A Japanese startup is experimenting with alternative rocket fuel options. The startup, Interstellar Technologies Inc., says it was able to kickstart a space rocket engine designed to run off locally-sourced cow poop. The touted high-efficiency, low-cost combustion chamber is known as ZERO, and it could help launch small satellites into space in the future.
The company says that its 10-second static fire test was successful and that it shows that a rocket engine can be powered by liquid biomethane, which was derived from cow dung sourced from nearby dairy farms. Videos shared on X (formerly Twitter) show that the engine did indeed succeed at its static test, and that it shot out a super-hot jet of blue, horizontal flame.
Interstellar Technologies Inc. says that it hopes to test the ZERO space rocket engine several more times between now and January. It says that the engine should be powerful enough to help carry satellites into low-Earth orbit.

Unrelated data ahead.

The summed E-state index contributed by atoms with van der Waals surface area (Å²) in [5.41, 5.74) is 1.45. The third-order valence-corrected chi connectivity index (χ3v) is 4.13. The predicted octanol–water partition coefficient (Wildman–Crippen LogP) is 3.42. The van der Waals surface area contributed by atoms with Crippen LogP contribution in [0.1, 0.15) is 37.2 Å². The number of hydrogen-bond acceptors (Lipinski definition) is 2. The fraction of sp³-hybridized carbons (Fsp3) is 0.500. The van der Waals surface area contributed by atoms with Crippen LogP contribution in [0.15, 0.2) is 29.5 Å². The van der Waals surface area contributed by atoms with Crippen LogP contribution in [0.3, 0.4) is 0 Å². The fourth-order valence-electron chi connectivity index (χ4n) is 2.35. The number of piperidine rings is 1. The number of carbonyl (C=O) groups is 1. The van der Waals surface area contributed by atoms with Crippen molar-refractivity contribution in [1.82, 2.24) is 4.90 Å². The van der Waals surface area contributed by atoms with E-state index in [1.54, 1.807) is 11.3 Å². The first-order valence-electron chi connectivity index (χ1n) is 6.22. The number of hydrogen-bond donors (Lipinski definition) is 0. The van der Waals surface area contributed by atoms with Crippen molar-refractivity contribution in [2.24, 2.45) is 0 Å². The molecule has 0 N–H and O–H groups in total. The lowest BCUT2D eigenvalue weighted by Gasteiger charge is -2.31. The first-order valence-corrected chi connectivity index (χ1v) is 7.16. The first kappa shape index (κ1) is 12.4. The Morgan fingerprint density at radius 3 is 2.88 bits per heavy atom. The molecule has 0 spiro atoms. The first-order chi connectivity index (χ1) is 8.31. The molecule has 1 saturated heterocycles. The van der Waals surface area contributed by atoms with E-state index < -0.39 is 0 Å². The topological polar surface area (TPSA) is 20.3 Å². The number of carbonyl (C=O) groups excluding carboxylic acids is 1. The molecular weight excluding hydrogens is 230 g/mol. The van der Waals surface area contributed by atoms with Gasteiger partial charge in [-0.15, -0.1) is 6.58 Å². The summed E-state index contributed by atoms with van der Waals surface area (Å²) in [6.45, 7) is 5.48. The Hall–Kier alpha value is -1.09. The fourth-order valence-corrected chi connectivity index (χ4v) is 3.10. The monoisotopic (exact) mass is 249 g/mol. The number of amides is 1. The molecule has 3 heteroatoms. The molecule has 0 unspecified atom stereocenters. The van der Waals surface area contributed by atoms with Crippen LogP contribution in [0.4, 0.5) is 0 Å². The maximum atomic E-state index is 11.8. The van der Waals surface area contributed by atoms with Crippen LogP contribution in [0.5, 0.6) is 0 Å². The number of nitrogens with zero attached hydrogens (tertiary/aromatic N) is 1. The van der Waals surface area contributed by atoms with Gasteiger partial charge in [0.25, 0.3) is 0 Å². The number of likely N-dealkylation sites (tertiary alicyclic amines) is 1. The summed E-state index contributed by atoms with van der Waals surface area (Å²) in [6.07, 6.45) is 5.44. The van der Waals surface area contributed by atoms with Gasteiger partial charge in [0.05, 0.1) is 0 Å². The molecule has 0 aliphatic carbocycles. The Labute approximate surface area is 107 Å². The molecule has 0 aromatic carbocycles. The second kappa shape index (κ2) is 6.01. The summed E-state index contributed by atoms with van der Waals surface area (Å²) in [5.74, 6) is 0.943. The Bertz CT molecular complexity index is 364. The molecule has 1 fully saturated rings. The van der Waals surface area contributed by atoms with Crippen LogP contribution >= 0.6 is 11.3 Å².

As exciting as ZERO is, and the possibility of using chemicals derived from dung is huge, building a rocket engine that can carry a spacecraft like NASA’s Orion pod into orbit requires intense power and fuel capabilities. It’s unclear if the fuel source that ZERO uses will be able to stand up to those requirements.
There’s also some environmental power behind the move to fuel made from chemicals derived from dung. Currently, SpaceX, which is one of the most used rocket launch companies in the world, relies on fuel made from kerosene and oxygen to lift off. However, emissions from these launches can leave particles of black soot in the upper atmosphere, which have the potential to remain there for several years.
It’s unclear how much their presence might be adding to our global warming issues, or how much damage they might be doing to the ozone layer in the process. As such, finding an engine like ZERO that can lift off without those harsh chemicals could prove very useful for space endeavors going forward.